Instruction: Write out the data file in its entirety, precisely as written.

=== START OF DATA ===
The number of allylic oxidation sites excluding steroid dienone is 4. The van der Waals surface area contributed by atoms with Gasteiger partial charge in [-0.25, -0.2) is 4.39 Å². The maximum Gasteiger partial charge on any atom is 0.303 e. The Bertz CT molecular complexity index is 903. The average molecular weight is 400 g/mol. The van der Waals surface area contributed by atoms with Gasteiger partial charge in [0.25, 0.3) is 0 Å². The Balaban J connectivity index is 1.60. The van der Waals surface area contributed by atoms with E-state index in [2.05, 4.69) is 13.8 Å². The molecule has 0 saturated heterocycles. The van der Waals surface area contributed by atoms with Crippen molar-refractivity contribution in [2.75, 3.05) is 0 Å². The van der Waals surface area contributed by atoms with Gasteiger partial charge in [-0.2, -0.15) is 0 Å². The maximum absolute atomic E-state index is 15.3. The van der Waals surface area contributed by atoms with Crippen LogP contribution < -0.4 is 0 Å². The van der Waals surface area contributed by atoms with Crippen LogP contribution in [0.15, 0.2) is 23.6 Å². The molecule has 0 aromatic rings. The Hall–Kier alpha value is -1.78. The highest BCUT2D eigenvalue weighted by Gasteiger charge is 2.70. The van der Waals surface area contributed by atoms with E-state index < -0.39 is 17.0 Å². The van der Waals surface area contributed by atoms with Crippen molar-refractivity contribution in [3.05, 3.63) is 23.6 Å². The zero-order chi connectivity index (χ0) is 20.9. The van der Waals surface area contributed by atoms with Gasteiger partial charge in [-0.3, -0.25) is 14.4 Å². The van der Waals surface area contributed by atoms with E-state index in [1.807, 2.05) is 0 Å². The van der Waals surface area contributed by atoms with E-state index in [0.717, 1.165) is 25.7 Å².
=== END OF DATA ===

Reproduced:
The number of allylic oxidation sites excluding steroid dienone is 4. The van der Waals surface area contributed by atoms with Gasteiger partial charge in [-0.25, -0.2) is 4.39 Å². The maximum Gasteiger partial charge on any atom is 0.303 e. The Bertz CT molecular complexity index is 903. The average molecular weight is 400 g/mol. The van der Waals surface area contributed by atoms with Gasteiger partial charge in [0.25, 0.3) is 0 Å². The Balaban J connectivity index is 1.60. The van der Waals surface area contributed by atoms with E-state index in [2.05, 4.69) is 13.8 Å². The molecule has 0 saturated heterocycles. The van der Waals surface area contributed by atoms with Crippen molar-refractivity contribution in [2.75, 3.05) is 0 Å². The van der Waals surface area contributed by atoms with Gasteiger partial charge in [-0.2, -0.15) is 0 Å². The maximum absolute atomic E-state index is 15.3. The van der Waals surface area contributed by atoms with Crippen LogP contribution < -0.4 is 0 Å². The van der Waals surface area contributed by atoms with Crippen LogP contribution in [0.15, 0.2) is 23.6 Å². The molecule has 0 aromatic rings. The Hall–Kier alpha value is -1.78. The highest BCUT2D eigenvalue weighted by Gasteiger charge is 2.70. The van der Waals surface area contributed by atoms with E-state index < -0.39 is 17.0 Å². The van der Waals surface area contributed by atoms with Crippen molar-refractivity contribution in [3.05, 3.63) is 23.6 Å². The zero-order chi connectivity index (χ0) is 20.9. The van der Waals surface area contributed by atoms with Gasteiger partial charge in [-0.3, -0.25) is 14.4 Å². The van der Waals surface area contributed by atoms with E-state index in [1.807, 2.05) is 0 Å². The van der Waals surface area contributed by atoms with E-state index in [0.717, 1.165) is 25.7 Å².